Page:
Bees, Wasps & Hornets

Bees, Wasps & Hornets

Bees, wasps and hornets are social insects found in West Michigan and all along the Lakeshore. Many are beneficial for pollinating plants. However, these creatures can be very aggressive in protecting their nest. The following are the bees & wasps that people are most concerned about and need help with pest control; The stinging ones!


Honey Bees: The honeybee is one of the world’s most beneficial insects. Many farm crops are dependent on pollination from these bees. The only problem is that occasionally they move their nest into the walls of your house. Unfortunately it is almost impossible to safely remove them and they usually need to be destroyed unless a bee-keeper agrees to try. (Image © Photomyeye/Dreamstime.com)

Bumble Bees: Bumble Bees are large fuzzy black & yellow bees that very rarely attack man. They like to nest in the ground, but will also nest in wall voids. Generally considered a valuable pollinator, it can become a nuisance depending on where the nest is located. (Image © Andrey Armyagov/Dreamstime.com)

Carpenter Bees: Carpenter bees resemble bumblebees in appearance but are totally different in their habits. They nest by drilling 3/8” holes into wood siding and eaves. If you see this large bee hovering around the eaves of your house in the spring, you can bet its holes are nearby. Leave this bee unchecked and it will do damage to wood siding that is hard to repair. (Image courtesy NPMA )

Yellow Jackets: Everyone should be familiar with this bee. It is the one that likes to join our picnics in the late summer. Most people that get stung are usually stung by Yellow Jackets. Yellow Jackets over-winter as a queen that begins a new nest in the spring. By July, the nest is large enough to become noticeable and its occupants can be aggressive. Many times the nests are built underground but are commonly built in wall voids or roof peaks. (Image © Vladvitek/Dreamstime.com)

Bald-Faced Hornets: These are large black & white bees that have no sense of humor. Just getting close to their large pear shaped nest is cause for them to attack. Their sting is very painful and, as with the Yellow Jacket nest, should be treated by a professional. (Image © Bruce Macqueen/Dreamstime.com)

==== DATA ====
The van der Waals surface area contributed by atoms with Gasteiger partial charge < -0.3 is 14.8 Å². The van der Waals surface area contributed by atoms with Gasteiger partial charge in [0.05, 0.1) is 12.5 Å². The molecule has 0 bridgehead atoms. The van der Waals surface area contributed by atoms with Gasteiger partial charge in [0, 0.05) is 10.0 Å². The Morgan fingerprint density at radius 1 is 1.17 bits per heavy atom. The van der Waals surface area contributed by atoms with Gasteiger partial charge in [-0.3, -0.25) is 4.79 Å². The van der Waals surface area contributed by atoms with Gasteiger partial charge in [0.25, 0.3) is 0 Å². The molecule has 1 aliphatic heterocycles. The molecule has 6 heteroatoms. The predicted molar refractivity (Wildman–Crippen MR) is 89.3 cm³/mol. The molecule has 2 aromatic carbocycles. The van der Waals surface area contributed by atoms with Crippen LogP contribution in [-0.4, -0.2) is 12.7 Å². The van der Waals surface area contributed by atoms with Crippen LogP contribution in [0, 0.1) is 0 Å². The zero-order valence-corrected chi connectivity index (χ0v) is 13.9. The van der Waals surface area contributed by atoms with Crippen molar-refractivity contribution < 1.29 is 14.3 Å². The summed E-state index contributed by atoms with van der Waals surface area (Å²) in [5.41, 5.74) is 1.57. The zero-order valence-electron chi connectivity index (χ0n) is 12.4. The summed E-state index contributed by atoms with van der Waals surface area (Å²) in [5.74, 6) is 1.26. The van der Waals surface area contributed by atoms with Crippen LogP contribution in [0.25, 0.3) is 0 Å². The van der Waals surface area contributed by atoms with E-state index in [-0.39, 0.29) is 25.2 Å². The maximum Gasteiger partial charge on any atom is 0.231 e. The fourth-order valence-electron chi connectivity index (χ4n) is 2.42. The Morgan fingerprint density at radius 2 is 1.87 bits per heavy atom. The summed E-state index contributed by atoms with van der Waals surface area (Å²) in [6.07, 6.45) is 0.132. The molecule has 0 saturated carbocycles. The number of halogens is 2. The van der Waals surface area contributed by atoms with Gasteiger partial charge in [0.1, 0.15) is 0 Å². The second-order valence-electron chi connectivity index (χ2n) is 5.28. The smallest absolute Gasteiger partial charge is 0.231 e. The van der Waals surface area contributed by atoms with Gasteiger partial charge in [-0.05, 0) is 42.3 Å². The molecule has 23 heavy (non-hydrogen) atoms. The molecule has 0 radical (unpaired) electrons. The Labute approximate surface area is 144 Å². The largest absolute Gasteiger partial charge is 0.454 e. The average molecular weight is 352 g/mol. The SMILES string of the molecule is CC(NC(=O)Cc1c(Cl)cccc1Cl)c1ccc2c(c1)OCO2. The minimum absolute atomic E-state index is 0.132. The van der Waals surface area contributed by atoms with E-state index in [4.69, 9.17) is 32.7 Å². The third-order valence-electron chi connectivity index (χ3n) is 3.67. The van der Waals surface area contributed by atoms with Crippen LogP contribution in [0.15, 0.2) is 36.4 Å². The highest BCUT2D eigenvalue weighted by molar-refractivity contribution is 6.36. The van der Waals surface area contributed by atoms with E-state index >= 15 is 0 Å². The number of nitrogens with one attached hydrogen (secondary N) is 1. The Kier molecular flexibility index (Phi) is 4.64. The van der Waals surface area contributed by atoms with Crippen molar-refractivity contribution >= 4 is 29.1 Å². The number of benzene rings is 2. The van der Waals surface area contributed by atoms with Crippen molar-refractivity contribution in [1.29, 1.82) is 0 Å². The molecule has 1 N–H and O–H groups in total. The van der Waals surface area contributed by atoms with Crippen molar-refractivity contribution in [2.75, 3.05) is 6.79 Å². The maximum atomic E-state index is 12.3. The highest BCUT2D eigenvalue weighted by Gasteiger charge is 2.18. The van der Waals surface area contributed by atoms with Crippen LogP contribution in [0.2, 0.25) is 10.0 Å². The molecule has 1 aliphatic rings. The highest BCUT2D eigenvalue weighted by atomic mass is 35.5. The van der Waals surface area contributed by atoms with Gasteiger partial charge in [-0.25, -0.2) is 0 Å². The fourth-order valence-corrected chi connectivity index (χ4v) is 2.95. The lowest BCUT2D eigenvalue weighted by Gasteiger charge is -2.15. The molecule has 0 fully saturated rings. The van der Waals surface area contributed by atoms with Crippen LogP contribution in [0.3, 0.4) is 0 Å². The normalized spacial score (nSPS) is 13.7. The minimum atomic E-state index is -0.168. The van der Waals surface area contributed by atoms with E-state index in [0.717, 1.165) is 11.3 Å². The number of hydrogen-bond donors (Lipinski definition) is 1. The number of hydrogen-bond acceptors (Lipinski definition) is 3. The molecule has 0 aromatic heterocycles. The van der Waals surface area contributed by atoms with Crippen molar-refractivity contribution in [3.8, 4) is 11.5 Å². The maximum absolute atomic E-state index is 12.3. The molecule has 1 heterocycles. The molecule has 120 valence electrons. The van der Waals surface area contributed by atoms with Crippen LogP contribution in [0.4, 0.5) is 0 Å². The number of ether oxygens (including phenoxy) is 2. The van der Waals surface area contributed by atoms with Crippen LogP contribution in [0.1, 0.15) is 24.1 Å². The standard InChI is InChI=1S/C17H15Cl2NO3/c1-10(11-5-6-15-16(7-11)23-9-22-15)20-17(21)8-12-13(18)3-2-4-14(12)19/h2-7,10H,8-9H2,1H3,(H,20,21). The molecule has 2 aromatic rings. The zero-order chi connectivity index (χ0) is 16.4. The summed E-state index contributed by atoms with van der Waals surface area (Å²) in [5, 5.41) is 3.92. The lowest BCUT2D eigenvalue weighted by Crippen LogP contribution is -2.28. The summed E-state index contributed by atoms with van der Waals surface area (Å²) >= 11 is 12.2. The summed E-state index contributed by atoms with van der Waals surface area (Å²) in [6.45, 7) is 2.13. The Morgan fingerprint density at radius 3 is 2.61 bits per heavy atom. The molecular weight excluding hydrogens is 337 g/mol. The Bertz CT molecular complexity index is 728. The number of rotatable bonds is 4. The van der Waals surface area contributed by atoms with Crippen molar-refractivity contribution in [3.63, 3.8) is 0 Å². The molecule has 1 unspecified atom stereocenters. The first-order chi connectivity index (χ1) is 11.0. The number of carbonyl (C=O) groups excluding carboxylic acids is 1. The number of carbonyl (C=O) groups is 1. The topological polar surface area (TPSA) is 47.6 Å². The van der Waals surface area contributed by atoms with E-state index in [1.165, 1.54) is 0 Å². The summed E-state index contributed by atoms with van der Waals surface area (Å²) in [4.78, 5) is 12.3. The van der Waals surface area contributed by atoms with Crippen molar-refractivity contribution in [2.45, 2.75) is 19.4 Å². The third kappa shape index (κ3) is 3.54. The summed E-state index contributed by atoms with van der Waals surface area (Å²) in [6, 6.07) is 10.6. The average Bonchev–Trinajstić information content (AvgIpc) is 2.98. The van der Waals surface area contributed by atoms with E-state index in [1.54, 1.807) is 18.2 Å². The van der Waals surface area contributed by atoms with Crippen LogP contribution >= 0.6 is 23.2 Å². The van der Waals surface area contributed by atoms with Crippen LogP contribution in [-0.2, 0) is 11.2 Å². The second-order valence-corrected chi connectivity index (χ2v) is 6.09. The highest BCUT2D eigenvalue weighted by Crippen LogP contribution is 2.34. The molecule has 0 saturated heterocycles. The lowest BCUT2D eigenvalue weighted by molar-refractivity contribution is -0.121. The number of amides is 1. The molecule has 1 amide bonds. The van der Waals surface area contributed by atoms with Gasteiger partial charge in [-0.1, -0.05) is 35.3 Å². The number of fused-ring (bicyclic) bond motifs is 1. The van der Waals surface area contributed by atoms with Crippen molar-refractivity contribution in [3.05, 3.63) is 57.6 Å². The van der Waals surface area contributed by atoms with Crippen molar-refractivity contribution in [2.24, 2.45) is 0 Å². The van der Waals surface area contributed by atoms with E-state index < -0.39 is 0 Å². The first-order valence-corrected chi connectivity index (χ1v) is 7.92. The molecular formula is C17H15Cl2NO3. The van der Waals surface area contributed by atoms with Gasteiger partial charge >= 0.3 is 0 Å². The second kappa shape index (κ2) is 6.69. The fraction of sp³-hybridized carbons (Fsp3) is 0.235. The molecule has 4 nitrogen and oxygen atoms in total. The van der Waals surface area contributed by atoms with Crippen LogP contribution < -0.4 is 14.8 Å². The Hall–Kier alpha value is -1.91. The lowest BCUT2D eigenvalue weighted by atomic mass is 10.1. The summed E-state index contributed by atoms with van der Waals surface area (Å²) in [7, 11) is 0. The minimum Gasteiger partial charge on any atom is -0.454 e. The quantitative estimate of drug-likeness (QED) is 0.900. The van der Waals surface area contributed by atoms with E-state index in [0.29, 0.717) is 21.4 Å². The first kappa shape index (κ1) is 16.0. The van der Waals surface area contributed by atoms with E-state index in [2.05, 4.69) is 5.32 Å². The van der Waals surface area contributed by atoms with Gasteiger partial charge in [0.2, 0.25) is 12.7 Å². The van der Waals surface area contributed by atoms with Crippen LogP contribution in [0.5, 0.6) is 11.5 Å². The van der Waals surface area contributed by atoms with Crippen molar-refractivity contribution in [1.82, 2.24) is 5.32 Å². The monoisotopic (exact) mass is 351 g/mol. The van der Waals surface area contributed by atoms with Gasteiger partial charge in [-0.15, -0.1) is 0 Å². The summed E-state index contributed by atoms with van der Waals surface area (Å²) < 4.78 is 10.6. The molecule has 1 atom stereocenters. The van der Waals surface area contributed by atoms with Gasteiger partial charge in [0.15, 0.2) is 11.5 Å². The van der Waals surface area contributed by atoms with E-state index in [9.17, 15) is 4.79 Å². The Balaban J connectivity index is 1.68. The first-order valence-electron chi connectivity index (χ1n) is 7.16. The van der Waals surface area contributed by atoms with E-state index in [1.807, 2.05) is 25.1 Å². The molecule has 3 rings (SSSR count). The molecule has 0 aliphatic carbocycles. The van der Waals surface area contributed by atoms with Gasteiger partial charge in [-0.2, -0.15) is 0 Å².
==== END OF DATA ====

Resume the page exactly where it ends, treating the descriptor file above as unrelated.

Wasps: Brown and slender, these slow-flying insects congregate around roof peaks in large numbers in spring and fall. They will build an open cell nest just about anywhere that is protected from the elements. Somewhat aggressive, they will attack when their nest is disturbed. (Image © Abxyz/Dreamstime.com)

European Wasps: The European Wasp looks a bit like a German Yellow Jacket, except for its longer wasp- like legs. They build an umbrella-shaped nest with open cells for raising young. This wasp arrived in our area about 10 years ago and has become one of our biggest stinging pests. They begin building nests in early spring and continue thru September. The nests are located on and behind siding or around roof lines. European Wasps will often build nests on playground equipment and mailboxes. (Image © Melinda Fawver/Dreamstime.com)

Digger Bees and Wasps: These come in many colors and sizes and will dig holes in the lawn as family groups. They can be somewhat scary, but fear not; they rarely, if ever sting. (Image © Whitney Cranshaw, Colorado State University, Bugwood.org)

Mud Daubers: Bright, deep blue or yellow, these bees are not dangerous. They collect mud to build tubes they attach to outside walls and in attic ceilings. They sting and paralyze small insects and place them in their tubes along with an egg as a method to feed their young. (Image courtesy NPMA)

 

Shoreline’s Solution: Treating bee and wasp nests is a dangerous and delicate job! Obviously, this is not a “do-it-yourself’ job without great risk of bodily harm. We at Shoreline have many years of experience in handling these creatures and can take care of them quickly and completely. We also understand that when a customer calls us with a bee problem-they want it done NOW! Give us a call and we will usually be able to.

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